This morning I was saddened by the story of an African from the East African country of Uganda, who was brutalised by police in Ukraine. The violation, reported by Human Rights First, is a grim reminder of the vulnerability of Africans living in Ukraine and beyond.
According to Kyiv Post, the alleged brutalisation of Steven Okurut happened on 18 July 2010 in a supermarket in Karkiv, the second largest city in Ukraine. On this fateful day, the Ugandan was approached by two police officers and summoned to a "secluded room" on the second floor, where the officers searched, physically and verbally harassed the unsuspecting Steven Okurut. Steven was suspected of "harboring and trafficking drugs" (a common suspicion faced by Africans in this part of the world). During the encounter, Steven Okurut endured blows to the head, shoulders and thighs. It is worth mentioning that the officers allegedly extorted money from the Ugandan.
The alleged brutalisation of Steven Okurut by police officers highlights the plight of foreigners with non-slavic appearance in Ukraine - many of whom are caught between the devil and deep blue sea, with the police on one hand and ultra nationalist groups on the other hand.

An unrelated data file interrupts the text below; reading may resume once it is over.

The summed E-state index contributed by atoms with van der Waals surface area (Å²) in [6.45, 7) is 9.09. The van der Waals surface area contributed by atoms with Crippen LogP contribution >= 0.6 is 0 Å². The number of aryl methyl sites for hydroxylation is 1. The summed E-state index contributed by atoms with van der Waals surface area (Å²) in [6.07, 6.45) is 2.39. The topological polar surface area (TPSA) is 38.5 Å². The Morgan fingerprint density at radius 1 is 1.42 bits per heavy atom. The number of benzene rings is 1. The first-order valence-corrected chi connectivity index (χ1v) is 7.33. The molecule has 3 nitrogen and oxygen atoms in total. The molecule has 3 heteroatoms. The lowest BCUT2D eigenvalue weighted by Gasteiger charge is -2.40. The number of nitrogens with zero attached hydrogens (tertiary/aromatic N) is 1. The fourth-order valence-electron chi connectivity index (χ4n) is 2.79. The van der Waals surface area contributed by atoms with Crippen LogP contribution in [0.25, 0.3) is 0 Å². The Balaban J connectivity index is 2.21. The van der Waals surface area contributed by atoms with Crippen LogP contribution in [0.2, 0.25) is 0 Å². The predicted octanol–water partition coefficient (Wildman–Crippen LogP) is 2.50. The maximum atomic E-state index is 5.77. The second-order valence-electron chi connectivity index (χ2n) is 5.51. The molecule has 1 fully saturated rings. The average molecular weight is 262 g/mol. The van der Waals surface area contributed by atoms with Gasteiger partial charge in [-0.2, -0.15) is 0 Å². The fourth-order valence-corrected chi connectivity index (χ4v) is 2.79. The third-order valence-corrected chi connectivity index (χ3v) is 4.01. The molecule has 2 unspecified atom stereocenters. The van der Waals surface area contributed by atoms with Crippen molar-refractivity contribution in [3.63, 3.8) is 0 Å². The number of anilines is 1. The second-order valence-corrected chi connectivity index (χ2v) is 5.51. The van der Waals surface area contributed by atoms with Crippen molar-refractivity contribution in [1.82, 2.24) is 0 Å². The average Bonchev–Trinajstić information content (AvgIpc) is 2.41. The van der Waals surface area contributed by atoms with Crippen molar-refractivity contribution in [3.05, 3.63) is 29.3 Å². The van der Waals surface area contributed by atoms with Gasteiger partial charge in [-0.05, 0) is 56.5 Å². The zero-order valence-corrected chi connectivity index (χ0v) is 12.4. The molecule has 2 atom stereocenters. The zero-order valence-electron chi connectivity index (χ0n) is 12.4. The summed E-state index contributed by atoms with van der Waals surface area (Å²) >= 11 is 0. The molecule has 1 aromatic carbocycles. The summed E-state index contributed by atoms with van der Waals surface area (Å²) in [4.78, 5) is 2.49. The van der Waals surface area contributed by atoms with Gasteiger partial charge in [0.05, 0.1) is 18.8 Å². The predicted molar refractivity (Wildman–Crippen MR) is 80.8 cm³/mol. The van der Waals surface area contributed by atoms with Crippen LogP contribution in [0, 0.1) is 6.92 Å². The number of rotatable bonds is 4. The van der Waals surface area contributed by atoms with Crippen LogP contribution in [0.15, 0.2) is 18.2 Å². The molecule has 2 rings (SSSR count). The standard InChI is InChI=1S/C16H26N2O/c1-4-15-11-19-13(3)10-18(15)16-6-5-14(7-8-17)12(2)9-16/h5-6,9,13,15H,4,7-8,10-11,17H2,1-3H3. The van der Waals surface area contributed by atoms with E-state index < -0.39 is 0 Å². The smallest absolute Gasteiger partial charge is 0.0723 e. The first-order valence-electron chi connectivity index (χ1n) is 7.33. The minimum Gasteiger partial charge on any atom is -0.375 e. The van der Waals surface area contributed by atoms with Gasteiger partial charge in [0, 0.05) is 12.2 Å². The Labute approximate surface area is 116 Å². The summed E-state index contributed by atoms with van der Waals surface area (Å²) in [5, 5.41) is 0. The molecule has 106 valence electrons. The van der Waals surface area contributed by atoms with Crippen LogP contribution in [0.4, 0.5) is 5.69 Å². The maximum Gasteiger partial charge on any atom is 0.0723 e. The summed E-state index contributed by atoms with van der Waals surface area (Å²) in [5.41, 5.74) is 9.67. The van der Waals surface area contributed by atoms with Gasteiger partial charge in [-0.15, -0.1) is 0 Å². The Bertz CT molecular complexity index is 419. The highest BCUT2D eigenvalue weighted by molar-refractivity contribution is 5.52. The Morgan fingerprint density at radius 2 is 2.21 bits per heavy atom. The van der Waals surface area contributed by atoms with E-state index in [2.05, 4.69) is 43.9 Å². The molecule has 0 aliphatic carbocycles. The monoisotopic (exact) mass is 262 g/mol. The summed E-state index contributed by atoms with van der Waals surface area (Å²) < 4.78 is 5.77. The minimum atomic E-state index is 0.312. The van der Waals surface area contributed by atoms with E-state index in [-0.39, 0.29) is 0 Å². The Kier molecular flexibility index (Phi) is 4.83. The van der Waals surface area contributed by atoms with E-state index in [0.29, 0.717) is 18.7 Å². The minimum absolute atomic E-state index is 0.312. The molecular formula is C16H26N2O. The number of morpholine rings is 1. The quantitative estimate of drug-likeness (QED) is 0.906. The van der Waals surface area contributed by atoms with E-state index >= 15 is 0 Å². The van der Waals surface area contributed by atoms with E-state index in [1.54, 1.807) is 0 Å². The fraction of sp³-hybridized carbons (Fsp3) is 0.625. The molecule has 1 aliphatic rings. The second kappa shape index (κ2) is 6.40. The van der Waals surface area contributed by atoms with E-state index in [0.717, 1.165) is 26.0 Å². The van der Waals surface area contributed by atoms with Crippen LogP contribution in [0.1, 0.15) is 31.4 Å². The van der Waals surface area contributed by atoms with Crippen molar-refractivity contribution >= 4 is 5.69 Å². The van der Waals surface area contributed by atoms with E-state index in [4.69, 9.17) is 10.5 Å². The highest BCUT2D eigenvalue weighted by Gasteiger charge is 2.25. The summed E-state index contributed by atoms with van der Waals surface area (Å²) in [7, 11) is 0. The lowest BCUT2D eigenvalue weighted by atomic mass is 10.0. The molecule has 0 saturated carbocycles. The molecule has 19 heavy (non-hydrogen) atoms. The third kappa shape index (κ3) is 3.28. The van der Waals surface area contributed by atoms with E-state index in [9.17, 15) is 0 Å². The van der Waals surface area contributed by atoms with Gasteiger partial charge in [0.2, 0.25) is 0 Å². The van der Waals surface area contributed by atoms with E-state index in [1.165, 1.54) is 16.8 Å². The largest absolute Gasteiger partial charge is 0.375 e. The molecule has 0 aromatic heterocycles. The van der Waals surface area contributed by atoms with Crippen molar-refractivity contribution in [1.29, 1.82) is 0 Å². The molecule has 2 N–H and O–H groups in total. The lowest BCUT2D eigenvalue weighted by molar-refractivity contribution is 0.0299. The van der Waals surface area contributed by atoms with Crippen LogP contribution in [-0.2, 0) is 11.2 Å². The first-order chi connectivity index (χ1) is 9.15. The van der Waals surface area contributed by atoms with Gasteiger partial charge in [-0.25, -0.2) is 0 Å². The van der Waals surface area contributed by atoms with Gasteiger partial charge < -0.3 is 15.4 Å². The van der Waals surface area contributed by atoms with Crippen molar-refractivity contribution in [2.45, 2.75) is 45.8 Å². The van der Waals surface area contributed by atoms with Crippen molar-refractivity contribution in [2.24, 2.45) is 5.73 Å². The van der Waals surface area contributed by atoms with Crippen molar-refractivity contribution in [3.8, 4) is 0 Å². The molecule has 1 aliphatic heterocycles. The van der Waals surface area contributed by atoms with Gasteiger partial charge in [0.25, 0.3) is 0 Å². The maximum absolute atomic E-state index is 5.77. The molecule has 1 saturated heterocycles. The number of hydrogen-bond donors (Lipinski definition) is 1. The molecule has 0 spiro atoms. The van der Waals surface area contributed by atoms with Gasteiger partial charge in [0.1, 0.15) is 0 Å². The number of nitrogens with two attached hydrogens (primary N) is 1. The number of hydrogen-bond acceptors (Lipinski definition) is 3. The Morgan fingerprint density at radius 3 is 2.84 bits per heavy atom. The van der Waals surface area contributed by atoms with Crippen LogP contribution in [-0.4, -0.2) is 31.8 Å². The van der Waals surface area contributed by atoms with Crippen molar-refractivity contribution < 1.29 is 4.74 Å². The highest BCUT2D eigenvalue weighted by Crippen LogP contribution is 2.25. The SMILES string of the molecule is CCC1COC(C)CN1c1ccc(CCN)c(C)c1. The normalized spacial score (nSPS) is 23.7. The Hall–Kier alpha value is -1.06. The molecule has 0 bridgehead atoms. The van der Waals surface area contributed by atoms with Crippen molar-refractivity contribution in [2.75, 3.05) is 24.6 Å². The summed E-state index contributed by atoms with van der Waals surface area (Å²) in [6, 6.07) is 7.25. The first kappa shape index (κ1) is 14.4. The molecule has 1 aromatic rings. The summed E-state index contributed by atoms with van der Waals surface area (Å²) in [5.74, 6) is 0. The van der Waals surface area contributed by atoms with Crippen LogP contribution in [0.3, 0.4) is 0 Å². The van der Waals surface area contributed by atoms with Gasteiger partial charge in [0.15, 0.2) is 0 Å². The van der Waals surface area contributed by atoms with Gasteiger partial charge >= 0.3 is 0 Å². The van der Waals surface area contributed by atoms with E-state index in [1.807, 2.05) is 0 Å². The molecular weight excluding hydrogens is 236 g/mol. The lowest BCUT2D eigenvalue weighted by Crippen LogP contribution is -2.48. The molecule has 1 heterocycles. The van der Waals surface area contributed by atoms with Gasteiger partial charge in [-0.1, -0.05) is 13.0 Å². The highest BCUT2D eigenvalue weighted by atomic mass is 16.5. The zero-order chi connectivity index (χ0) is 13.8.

Where should victims of such racially motivated crimes turn to for protection, if the police cannot protect them?
Xenophobia is reportedly a growing concern among foreigners in Ukraine. In an article published on the Huffington Post, the President of African Center in Kyiv, Ukraine - Charles Asante-Yeboa described a gruesome attack he miraculously survived in the hands of a group of young men at a bus top near Shuliavska - a station on Kyiv metro line in the Capital and largest city of Ukraine. The must-read article reveals that racist violence in Ukraine is "rampant and unpredictable" - a practice that has claimed many African lives, including Julius Igbodunu Azike, Joseph Bunta, Gbenda-Charles Victor, et al.
The recent alleged police brutalisation of Steven Okurut is testament to the extraordinary violence against foreigners in Ukraine. The government of Ukraine should investigate such violations without delay and ensure that perpetrators of hate crimes and violence, many of whom enjoy impunity, bear the full weight of the law. This would go a long way to guarantee the security of foreigners living in Ukraine. Impunity is not an option.
Ukraine is located in Eastern Europe and the state is scheduled to co-host the UEFA Euro 2012 soccer championship.
Prior to South Africa 2010, the media was flooded with crime alerts and negative criticism of the African powerhouse. Perhaps the criticism encouraged the authorities to work harder to guarantee security. Has Ukraine been issued a blank check ahead of Euro 2012?
It remains to be seen whether xenophobia, hate crimes against foreigners, police brutality and extortion in Ukraine would be curbed before thousands of soccer fans storm Ukraine in 2012.
*Photo: Kyiv Post.
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